As students return to Los Gatos High School this week, there are sure to be many stories about what friends did over the pandemic; about TikTok dances learned and sourdough bread baked.
Emerson Morley, though, has a very different story to share, in more ways than one.
Emerson made a movie and, in the process, found herself.
“When I was on the set filming my movie, that was the first time in my life I felt, ‘This is right,'” Emerson, the 17-year-old high school senior said.
Things have felt ‘wrong’ for Emerson since she was a little girl. It was back in first grade that a learning disability began making school a challenge. “All my friends are moving on and I can’t,” Emerson said. “So, it became a super anxious, nervous situation.”
Her anxiety got so bad over the years that on Emerson’s first day as a freshman at Los Gatos High School, she didn’t make it through the day. “I walked outside and lost it. Had a full-blown panic attack.”
Although it wasn’t easy, Emerson returned the following day and kept coming back to school. Until that is, the pandemic hit near the end of her sophomore year and students everywhere were told to stay at home.
While many of her classmates struggled with learning online, being away from the traditional school environment turned out to be a surprisingly freeing experience for Emerson.
“There was nothing telling me, ‘You’re not good enough. You’re not smart enough.’ That didn’t exist,” Emerson said. “There was no school telling me, ‘This is your life and you have to be good at what we tell you to be good at.”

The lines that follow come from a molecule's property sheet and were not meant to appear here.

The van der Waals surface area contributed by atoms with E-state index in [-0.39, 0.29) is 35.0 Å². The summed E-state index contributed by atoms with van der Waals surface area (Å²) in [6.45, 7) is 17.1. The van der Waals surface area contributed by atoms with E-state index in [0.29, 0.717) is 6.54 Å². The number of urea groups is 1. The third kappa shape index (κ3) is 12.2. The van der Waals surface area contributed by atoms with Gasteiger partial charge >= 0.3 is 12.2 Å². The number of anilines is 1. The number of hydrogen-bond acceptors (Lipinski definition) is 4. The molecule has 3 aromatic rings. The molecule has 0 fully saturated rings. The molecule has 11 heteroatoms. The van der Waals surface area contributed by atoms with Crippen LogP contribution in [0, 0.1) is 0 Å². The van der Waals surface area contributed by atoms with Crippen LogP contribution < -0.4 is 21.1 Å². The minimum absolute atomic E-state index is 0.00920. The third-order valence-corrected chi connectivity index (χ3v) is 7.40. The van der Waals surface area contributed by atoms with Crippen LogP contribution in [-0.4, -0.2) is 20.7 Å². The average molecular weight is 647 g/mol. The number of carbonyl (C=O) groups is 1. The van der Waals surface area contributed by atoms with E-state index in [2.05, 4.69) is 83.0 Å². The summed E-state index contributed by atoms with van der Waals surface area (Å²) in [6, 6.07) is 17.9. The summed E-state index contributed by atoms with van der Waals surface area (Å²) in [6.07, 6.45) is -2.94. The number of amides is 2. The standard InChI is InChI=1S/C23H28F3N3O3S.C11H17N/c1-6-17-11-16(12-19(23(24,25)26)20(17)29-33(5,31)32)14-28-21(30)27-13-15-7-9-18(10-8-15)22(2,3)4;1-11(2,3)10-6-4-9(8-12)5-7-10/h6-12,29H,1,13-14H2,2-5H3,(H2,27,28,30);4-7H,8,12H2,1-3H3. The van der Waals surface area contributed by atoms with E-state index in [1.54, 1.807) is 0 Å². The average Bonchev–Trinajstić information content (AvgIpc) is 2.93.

It was a realization Emerson wanted to share so, she sat down to write.
In seven days, she had a screenplay for a movie loosely based on her life. She then searched for professionals to help her make it. “I literally started by Googling ‘Bay Area cinematographers.'” After that, it was organizing a crowdfunding campaign to raise the $15,000 to pay for it all.
Emerson and her crew shot the movie over four days in February, edited for months after that, and premiered her short film, called “The Valley,” at Campbell’s Pruneyard Cinemas in early August.
The film is about a young woman, growing up in high-pressure Silicon Valley who realizes there is more to life than good grades, prestigious colleges, and high salaries.
“I’m just saying that maybe we might want to consider our kids can be enough without having to prove they are intelligent and perfect and wealthy and successful.”